Yesterday I outlined my concern that standardized tests have taken on outsized importance in our schools. Today let me share some thoughts on what we might do about it.
Much of the standardized testing done in the schools, including the PSSAs and Keystone exams, are required by state mandates. The state even dictates such things as when these tests are given, how they are administered, and what is done with the results. The state legislature is thus an obvious place to start in addressing the problem of too much standardized testing. Write, email, or– better yet– meet personally with Justin Simmons, Ryan McKenzie, Lisa Boscola, and Pat Browne, who represent our community in Harrisburg, and urge them to fix the problem. Find out about candidates for state offices in the next election, and vote for those candidates who understand the problem and make a priority of solving it.
State mandates surrounding standardized tests are a chief obstacle to reform, but they aren’t the only source of the problem. There are a number of things we can do right now, in our own schools, to lessen the negative impact these tests are having on the classroom.
Here are five places to start:
1. Stop spending class time on test prep
The state requires we administer several standardized tests, but it does not require that we devote even more time to preparing for the exams, giving sample exams, holding school assemblies focused on the exams (yes, that happens here), and so forth. District administration has the power to prohibit these kinds of teaching to the test, and doing so would limit the degree to which the tests are creeping into all aspects of the classroom.
2. Commit to teachers that they won’t be judged by student test scores
One of the concerns I’ve heard from those who object to resisting the standardized testing juggernaut is that we must take them seriously because the state formula for judging teachers and schools uses those test results. While it is true that the state formula for teacher evaluation, known as PVAAS, and the state formula for school evaluation, known as the Future Ready PA Index, both incorporate standardized test results, these scores only have as much impact as we allow them. I don’t know of a single case of a teacher, anywhere in the state, losing their job as a result of their PVAAS score. These scores play no role in either teacher salaries or raises. And district administration can assure teachers that these scores will not be used in local assessments, and have the power to keep that promise. Do you remember that old comedy series “Whose Line is it Anyway?” The comedians got points for their performances, but the points didn’t actually mean anything. There is nothing stopping our district administration from treating state-mandated PVAAS and Future Ready PA Index scores the same way.
3. Stop telling students they must pass the Keystone exams to graduate (they don’t)
Our students (and parents) regularly hear the message from teachers and administrators in the district that they are required to pass the Keystone exams in order to graduate. This message is, at best, misleading. District administration should ensure that students and parents stop receiving this information, which needlessly raises anxiety and gives oversized focus to these standardized tests. Passing the Keystone exams is NOT a graduation requirement of the East Penn School District. And while its true that the state has passed legislation that may require passing these exams in the future (maybe in 2023), it’s not at all clear the rule will ever be adopted, and in any case there are already good alternatives even if such a requirement did eventually come into effect.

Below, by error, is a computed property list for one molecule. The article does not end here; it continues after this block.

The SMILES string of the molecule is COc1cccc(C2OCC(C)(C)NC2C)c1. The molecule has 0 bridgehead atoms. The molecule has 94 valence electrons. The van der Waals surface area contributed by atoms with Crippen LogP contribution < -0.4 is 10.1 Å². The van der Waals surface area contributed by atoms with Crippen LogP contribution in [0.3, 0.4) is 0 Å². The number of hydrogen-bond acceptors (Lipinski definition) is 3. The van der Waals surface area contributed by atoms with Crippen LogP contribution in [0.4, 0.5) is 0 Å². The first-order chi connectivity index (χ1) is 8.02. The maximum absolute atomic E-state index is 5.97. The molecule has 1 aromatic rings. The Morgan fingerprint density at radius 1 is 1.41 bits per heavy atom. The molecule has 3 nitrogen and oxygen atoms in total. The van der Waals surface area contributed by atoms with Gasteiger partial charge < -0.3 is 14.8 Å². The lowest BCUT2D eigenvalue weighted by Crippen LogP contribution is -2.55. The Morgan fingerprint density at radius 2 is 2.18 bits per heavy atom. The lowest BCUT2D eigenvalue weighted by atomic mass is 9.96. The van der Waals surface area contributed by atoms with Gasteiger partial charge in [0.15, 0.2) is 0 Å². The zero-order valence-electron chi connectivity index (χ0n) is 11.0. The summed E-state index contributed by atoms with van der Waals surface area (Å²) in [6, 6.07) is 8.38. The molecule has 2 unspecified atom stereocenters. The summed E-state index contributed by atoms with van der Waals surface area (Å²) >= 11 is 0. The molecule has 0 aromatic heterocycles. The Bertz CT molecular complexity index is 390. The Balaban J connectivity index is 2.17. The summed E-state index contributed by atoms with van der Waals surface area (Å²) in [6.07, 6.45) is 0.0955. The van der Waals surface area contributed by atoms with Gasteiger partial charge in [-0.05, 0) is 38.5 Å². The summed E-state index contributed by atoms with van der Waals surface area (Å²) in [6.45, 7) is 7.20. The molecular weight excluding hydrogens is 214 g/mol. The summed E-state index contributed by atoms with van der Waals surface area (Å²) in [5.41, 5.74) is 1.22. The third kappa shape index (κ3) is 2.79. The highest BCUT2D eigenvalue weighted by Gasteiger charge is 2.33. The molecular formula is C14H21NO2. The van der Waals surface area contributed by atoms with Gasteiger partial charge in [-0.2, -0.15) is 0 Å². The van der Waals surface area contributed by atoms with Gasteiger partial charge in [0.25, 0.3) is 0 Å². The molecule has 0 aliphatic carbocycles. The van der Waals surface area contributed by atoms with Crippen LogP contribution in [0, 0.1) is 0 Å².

4. Stop requiring Keystone exam retakes
The district currently requires students who fail Keystone standardized tests to retake them after getting remedial instruction designed to improve their test scores. The district must offer such retakes, but district administration could end the practice of requiring it. Doing so would stop many students from being pulled out of classes for standardized test retakes, or put into classes focused on test remediation rather than educational content and experiences that might not be directly related to the Keystone exams.
5. Stop shaping curriculum, courses, and schedules around standardized tests
I’ve saved my biggest concern for last. Too many educational decisions are being made in our district on the basis of standardized test results. I’ve participated in many curricular discussions of the school board in which improving standardized test scores is the primary argument made for adopting different high school courses, hiring new teachers, revising curriculum, and purchasing new materials. They are not the only argument for such changes to be sure, but they are often the most important one. We can do better than this. There are a wide variety of ways we can measure educational progress and results. We do not need to rely so heavily on state-mandated standardized tests that our district has no role in developing and in many cases don’t reflect what our educational professionals know is most important content for learners in areas like biology, language arts, and math. We should therefore stop the practice of using them to make local educational decisions.
Each of these are concrete, practical steps our district can take right now to address the problem of standardized testing. They don’t require waiting for Harrisburg to act. But I don’t pretend to have all the answers either. I know some of these steps are themselves more complicated than they first appear. And I suspect others will have further suggestions of their own. Please share them in the comments below!